Articulated correction bit
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What is the difference between a semi-articulated and a semi-rigid rotorheadif any?? Those labels are confusing and only semi-useful! If the rotors are mounted to a plate that is hinged at the mast, articulated correction bit the whole disk teeters around that hinge, and no bending forces are imposed on the mast during those teeterings, it is a articulated correction bit rotor, sometimes called a semi-rigid rotor.
This is a classic first-generation rotor head, invented by Art Young in the mid 's It is easy to make, easy to maintain, and relatively articulated correction bit. It is also a very marginal design for the high-end work helicopters have to do, mostly because it has a relatively small maneuver envelope, and does not provide consistent control in low g or sideslipping flight.
For very light training helicopters and home builts, it is a very nice rotorhead, as long as its limitations are respected. As an aside, the rotors on the V Osprey are basically teetering rotors, with the 3-bladed rotor head gimbal-ring being articulated correction bit to the mast by bearings.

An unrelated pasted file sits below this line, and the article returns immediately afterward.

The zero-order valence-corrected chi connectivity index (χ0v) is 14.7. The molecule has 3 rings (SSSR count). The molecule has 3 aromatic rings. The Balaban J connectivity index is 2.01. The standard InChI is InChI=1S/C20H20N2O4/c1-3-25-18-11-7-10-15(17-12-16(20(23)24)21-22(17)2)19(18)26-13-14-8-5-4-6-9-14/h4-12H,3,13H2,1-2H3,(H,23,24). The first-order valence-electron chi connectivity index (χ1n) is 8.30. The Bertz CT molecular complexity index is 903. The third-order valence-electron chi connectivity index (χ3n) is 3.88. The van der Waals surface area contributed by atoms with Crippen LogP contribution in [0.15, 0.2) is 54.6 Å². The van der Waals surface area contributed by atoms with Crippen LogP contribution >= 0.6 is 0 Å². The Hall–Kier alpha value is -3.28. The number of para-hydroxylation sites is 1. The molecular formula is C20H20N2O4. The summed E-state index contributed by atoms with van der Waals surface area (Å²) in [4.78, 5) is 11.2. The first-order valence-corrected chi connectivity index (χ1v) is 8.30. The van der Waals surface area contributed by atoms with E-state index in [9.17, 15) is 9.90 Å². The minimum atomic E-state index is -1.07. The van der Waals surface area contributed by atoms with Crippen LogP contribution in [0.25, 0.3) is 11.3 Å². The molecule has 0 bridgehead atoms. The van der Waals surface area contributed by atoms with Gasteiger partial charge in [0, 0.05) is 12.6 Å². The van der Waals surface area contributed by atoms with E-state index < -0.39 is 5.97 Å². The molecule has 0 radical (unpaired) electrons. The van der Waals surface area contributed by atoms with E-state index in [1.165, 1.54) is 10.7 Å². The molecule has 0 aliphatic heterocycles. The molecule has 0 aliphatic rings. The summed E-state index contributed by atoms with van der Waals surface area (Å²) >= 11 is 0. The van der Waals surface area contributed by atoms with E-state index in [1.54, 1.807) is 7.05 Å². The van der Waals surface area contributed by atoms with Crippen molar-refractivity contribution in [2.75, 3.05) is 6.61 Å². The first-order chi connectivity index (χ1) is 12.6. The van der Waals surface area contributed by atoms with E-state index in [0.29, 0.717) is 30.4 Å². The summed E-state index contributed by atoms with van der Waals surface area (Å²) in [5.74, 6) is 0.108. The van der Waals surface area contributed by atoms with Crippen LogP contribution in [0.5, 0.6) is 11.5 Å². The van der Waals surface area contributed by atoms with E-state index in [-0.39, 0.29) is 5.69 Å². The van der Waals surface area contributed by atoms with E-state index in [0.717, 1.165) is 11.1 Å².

A semi-articulated rotor is again a bit of a stretch, but the Robinson design could be said to be one, where the blades flap from a hinge that is a bit away from the mast, but the whole rotor head also tilts.
It has most of the limitations of the teetering rotor above, but the head can be lighter because the flapping of each blade prevents the bending articulated correction bit being carried by the rotor head, thus it can be lighter.
Also, the blades move more freely, so the controls should feel quicker and more responsive than a true teetering rotor. At the risk of correcting the master I was told that the 'flapping' hinges on the R22 head are not flapping hinges, but are actually coning hinges. This came from someone way up there in the lofty heights of Robinson management.
Vaqueroaero, Thanks for the correction, has anyone got a pointer to a Robbie rotorhead sketch so I can more fully understand that?
I believe the difference is that the MR blades are prevented from moving below their 'resting' attitude by the droop stops on their hinges, yet are not prevented from rising and thus coning. If I'm wrong please correct me I'm here to learn from you guys!
Sikorsky, "A semi-rigid main rotor is always a 2 bladed rotor system. It gets its name from the fact that it does not have a lead-lag hinge. The following articulated correction bit an interesting story articulated correction bit a semi-articulated rotor, which had three blades. The following two web pages may be of value. Pictures of rotor hubs; including four of the Robinson hubs. An articulated head has a flapping hinge, A feathering hinge, and a hinge that allows lead and lag.